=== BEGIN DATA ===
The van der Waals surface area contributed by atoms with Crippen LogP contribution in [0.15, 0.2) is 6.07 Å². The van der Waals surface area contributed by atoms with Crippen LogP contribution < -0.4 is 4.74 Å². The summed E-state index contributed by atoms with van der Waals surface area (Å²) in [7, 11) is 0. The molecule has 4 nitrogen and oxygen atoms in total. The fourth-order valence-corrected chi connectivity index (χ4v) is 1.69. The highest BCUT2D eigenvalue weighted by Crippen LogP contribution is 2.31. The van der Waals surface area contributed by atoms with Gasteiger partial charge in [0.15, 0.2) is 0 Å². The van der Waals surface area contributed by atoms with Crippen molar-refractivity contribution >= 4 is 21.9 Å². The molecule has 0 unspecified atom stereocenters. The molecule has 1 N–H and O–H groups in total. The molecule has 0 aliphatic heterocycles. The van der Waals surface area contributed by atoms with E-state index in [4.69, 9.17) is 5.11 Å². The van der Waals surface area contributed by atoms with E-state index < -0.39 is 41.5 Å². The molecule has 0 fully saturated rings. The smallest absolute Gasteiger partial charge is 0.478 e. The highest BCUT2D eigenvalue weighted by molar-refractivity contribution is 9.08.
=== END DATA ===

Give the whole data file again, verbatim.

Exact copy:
The van der Waals surface area contributed by atoms with Crippen LogP contribution in [0.15, 0.2) is 6.07 Å². The van der Waals surface area contributed by atoms with Crippen LogP contribution < -0.4 is 4.74 Å². The summed E-state index contributed by atoms with van der Waals surface area (Å²) in [7, 11) is 0. The molecule has 4 nitrogen and oxygen atoms in total. The fourth-order valence-corrected chi connectivity index (χ4v) is 1.69. The highest BCUT2D eigenvalue weighted by Crippen LogP contribution is 2.31. The van der Waals surface area contributed by atoms with Gasteiger partial charge in [0.15, 0.2) is 0 Å². The van der Waals surface area contributed by atoms with Crippen molar-refractivity contribution >= 4 is 21.9 Å². The molecule has 0 unspecified atom stereocenters. The molecule has 1 N–H and O–H groups in total. The molecule has 0 aliphatic heterocycles. The van der Waals surface area contributed by atoms with E-state index in [4.69, 9.17) is 5.11 Å². The van der Waals surface area contributed by atoms with E-state index < -0.39 is 41.5 Å². The molecule has 0 fully saturated rings. The smallest absolute Gasteiger partial charge is 0.478 e. The highest BCUT2D eigenvalue weighted by molar-refractivity contribution is 9.08.